Parental species

 

The parental species used in this study are the Jacobaea vulgaris (Common ragwort) and Jacobaea aquatica (Marsh ragwort), formerly known as Senecio jacobaea and Senecio aquaticus.

 

Common ragwortJacobaea vulgaris, a parent

 

Jacobaea vulgaris is a monocarpic perennial plant that flowers from June until October.  Two subspecies are recognized J. vulgaris vulgaris and J. vulagris dunensis.  Subspecies are discerned by the absence of an outer row of hairless nutlets and presence of rayed flowers in J. vulgaris vulgaris. In the ragwort cross the subspecies J. vulgaris dunensis was used. This subspecies mainly occurs in the dunes in The Netherlands in regularly appearing and disappearing populations.  It occurs on sandy, dry soils which are mostly calcareous. From ragwort many specialist and generalist herbivores are known. It is reported to be attacked by over 60 herbivores in Great Britain. In Meijendel the most common specialist herbivores are  Tyria jacobaeae, Longitarsus jacobaeae, Aphis jacobaeae, Botanophila seneciella. Examples of generalist herbivores are the rabbit and Arctia caja.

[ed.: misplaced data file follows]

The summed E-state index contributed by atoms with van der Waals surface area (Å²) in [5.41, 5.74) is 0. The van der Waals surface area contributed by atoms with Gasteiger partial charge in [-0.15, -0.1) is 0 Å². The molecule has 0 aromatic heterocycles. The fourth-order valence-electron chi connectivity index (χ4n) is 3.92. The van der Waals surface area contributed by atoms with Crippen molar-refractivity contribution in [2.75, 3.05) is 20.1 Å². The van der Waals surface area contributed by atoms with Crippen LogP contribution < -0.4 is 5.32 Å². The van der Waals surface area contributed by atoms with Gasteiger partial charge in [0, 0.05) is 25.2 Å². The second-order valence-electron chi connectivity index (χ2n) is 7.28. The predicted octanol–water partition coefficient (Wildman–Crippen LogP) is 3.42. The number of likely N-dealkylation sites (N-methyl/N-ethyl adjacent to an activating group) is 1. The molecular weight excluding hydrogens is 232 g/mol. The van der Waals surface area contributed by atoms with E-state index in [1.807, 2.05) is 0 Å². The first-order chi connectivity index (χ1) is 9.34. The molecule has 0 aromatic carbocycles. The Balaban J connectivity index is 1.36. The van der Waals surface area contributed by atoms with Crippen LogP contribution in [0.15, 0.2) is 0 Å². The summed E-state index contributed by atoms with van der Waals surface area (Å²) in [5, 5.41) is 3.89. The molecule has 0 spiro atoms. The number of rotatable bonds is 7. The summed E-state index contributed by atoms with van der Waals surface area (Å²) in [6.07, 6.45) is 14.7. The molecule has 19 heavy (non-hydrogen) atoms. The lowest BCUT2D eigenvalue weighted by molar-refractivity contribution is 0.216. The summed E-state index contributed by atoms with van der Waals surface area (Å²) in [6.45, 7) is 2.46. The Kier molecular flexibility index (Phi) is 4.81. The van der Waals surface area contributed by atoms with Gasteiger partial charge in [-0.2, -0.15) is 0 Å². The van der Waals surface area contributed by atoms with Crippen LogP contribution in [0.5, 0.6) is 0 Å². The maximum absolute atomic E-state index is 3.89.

Jacobaea aquatica, a parentMarsh ragwort

 

In Europe also two subspecies are recognized: Jacobaea aquatica subs aquatica and Jacobaea aquatica subs barbaraeifolius. In the cross the subspecies aquaticus was used. J. aquatica is less common than J. vulgaris and it grows on sunny sides that are waterlogged in the winter  and often dried out in the summer. Soils range from sand, clay to peat with a high organic content and low pH.  Relatively few herbivores species are reported to be feeding on marsh ragwort.  One specialist herbivore is reported to feed on marsh ragwort, is the plume moth Platyptilia isodactylis. The plume moth is also reported to occur on common ragwort.